North Texas Equestrian Therapy Center To Hold Fundraiser


Victory Therapy Center | Image by Victory Therapy Center Facebook

A North Texas horse therapy center that promotes therapeutic riding to its clients will hold a fundraiser in mid-October.

The Victory Therapy Center, or Victory Therapeutics (VTC), is a non-profit equestrian therapy center that provides therapeutic riding and physical therapy by utilizing the healing power of horses to relieve physical, mental, and emotional distress in clients. Victory Therapeutics is located in Roanoke, about 33 miles Northwest of Dallas.

The Center’s biggest annual event is its “Road to Victory” fundraiser set for October 15. The fundraiser typically raises between $75,000 and $85,000 each year and dedicates a portion of the proceeds to scholarship programs that support in-need clients. The event will be held at the Victory Therapy Center and will include a banquet, live music, an in-house auction, and a raffle.

Horses have an extraordinary sense of healing power, said Becky Rasbeary, managing director of development at Victory Therapeutics. “We’ve seen people take their first step because of physical therapy,” and “we’ve watched people deal and heal from trauma” because of the horses.

Demand for the company’s equine-assisted service has increased sharply since the COVID-19 pandemic in 2020, according to a VTC representative. The Center says it currently has more than 50 people waitlisted for the company’s therapeutic riding services.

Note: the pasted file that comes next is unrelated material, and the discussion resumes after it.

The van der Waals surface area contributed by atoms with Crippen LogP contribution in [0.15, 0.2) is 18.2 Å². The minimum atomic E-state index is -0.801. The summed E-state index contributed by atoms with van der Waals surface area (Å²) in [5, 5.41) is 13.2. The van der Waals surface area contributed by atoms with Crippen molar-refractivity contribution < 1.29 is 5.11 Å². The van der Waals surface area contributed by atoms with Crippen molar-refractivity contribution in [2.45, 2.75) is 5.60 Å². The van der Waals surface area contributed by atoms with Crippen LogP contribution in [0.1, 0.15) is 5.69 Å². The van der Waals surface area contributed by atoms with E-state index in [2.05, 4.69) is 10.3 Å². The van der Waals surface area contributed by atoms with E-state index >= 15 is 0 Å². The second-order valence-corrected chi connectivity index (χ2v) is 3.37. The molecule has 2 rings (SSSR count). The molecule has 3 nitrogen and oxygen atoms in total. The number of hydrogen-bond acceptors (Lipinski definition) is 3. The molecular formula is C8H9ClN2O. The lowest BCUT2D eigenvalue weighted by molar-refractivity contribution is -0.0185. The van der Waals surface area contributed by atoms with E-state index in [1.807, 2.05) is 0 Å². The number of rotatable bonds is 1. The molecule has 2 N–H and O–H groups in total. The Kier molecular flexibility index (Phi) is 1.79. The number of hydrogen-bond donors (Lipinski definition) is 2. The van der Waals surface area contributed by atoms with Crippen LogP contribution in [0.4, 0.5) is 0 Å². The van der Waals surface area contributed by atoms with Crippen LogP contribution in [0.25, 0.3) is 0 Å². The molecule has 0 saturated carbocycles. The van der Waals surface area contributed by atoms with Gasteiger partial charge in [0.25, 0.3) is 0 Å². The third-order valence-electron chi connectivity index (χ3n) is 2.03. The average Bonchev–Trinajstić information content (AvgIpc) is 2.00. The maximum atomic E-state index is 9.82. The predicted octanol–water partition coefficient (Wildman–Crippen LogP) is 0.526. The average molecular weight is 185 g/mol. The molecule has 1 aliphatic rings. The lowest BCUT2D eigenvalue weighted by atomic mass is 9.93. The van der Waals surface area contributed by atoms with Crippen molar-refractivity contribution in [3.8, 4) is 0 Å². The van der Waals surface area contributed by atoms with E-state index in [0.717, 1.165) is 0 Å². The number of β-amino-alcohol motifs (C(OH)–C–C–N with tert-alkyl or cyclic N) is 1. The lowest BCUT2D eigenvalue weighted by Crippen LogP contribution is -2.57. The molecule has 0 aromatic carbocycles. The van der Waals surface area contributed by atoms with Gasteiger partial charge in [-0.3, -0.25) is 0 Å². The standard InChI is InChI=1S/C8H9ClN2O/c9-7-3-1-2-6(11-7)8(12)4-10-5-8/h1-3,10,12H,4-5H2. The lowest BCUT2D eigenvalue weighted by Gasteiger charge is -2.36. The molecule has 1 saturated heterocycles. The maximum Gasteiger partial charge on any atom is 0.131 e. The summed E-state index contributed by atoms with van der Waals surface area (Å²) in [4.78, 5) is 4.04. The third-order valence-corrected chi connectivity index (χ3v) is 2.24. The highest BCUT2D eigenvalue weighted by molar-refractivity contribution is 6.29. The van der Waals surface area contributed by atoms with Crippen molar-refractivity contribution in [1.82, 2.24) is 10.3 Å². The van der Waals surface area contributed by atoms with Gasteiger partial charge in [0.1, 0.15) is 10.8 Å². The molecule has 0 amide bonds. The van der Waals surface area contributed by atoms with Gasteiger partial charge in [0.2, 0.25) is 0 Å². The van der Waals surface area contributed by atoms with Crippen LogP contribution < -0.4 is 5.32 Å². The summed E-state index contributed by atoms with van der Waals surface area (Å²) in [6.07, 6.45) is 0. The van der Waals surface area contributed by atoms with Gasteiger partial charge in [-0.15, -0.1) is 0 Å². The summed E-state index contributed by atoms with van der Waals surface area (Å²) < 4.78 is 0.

“When you sit on a horse, and you ride, your pelvis moves just like you’re walking,” said Iris Melton, a physical therapy assistant at the Center. Melton works alongside a four-year-old client who struggles with balance and strength issues, for which horse therapy has made a massive difference in her life.

A majority of the Center’s more recent phone calls come from teenagers and young adults who have dealt with isolation, depression, and anxiety, according to Rasbeary.

North Texas is home to several therapy horse programs, such as Equest. CEO Lili Kellogg explained to The Dallas Express that horse therapy requires finding the right type of horse which can be a difficult and expensive task for non-profits.

“The horses are very special because they have to be sound, they have to be pretty unflappable. I mean, you can’t take the horse out of the horse, but they have to be really quiet, and they have to be very well trained, and they have to come with a price tag,” Kellogg noted.

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